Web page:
more and more like making the commissar grade.
Scrupulous Italian Catholics A LETTER from a correspondent " in Italy who is occupied with social welfare, underlines two points of some interest. Refuting the often suggested view that Catholic Italians arc not such good Catholics as we are, he emphasises the scrupulous way in which Italian parents who arc sending their children for holidays to this country absolutely insist on families who will guarantee getting the children to Mass every Sunday. Would we always be so insistent where it is a case of a short and vitally-needed free holiday? The other point that " International Help for Children " have noted that English families fall over themselves to offer hospitality to German children, whereas it is difficult to get hospitality for Italian children. I wonder why?
Fr. Martindale Unveiled "PROBABLY we sophisticated "PROBABLY
do not realise how much
men want to pray, and how glad they are if they are helped to," This is what Father Martindale has just written in a little anonymous note to recommend Father Gas coigne's A Manual for Catholic Soldiers and Airmen (Catholic Supplies, Auckland. N.Z.). It was anonymous, because Father Gascoigne's book contains so many allusions to Father Martindale. But wS take no notice of such gestures of retirement in the Jotter column ! The fact that Father Martindale recommends it, and with the above valuable °biter dictum. is the important thing. He goes on : "In this New Zealand book men will not find they are asked to pray in words they find unfamiliar or unnatural if we wish, at first,' that it had more purely New Zealand allusions (we might even say, something that would rouse an echo in a Maori), we remember, and indeed we hope, that this book will become ready-to-hand to many who are not from overseas and would be quite bewildered to allusions to volcanic springs or Ac-Tea-Rod This is at any rate a book for which we must ask permission to adapt for our own Forces in this land."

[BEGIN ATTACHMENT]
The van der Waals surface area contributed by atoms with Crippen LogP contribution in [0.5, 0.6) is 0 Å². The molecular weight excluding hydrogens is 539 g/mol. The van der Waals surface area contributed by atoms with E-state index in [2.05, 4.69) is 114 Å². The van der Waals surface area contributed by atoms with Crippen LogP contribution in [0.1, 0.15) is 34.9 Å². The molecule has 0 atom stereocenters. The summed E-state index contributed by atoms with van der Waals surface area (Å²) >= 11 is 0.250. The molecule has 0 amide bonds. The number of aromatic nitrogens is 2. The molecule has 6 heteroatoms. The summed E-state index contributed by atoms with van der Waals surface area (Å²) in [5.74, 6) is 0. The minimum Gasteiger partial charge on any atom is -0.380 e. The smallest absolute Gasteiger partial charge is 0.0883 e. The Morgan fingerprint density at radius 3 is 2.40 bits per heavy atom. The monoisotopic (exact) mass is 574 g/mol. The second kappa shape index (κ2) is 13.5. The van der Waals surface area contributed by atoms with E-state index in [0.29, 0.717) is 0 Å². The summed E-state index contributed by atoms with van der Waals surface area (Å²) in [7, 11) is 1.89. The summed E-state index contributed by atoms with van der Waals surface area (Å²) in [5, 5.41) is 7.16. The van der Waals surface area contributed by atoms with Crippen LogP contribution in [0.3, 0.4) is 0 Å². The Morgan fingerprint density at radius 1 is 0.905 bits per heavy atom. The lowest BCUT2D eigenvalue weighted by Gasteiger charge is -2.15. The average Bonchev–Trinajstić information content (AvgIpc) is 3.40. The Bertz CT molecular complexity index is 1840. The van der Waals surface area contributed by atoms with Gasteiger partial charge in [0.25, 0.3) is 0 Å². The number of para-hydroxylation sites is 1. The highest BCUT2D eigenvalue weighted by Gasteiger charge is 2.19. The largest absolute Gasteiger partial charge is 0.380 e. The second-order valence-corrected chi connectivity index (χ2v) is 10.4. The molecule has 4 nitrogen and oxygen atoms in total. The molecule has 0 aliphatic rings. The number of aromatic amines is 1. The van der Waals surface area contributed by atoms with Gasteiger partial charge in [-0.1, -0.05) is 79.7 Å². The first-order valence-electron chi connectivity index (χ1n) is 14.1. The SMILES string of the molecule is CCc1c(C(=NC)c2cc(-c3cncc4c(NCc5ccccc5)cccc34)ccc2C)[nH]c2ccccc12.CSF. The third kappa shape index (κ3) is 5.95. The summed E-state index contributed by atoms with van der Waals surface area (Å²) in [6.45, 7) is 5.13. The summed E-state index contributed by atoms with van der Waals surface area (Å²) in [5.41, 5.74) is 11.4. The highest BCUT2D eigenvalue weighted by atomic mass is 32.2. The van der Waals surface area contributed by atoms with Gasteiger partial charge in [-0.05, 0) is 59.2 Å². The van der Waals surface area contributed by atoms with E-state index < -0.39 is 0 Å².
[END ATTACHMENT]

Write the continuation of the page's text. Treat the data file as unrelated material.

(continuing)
Going the Whole Hog
HEN I go abroad and read the
foreign—and especially the Spanish—press, I am always amused by the fantastic twistings which, British names and titles suffer at the hands of the printers. And then I like to imagine that we have higher standards in this country when it comes to foreign names and expressions. If so, there are certainly occasional exceptions. This week I have received a letter which informs me that every proper name was misspelt last week in our five-line about the new Archbishop of Santiago de Compostela (my good printers, please don't let me down!). Fernanda should be Fernando. Quirogay Palacios should be Quiroga y Palacios. Mononedo should be Mondonedo. Sanniacoma should at least be Sangiacomo (in Italian), but it is the Spanish Santiago which is in general use. In these circumstances I have to take cornfort in the thought that if one "peccas" at all. let's at least " piece Prater."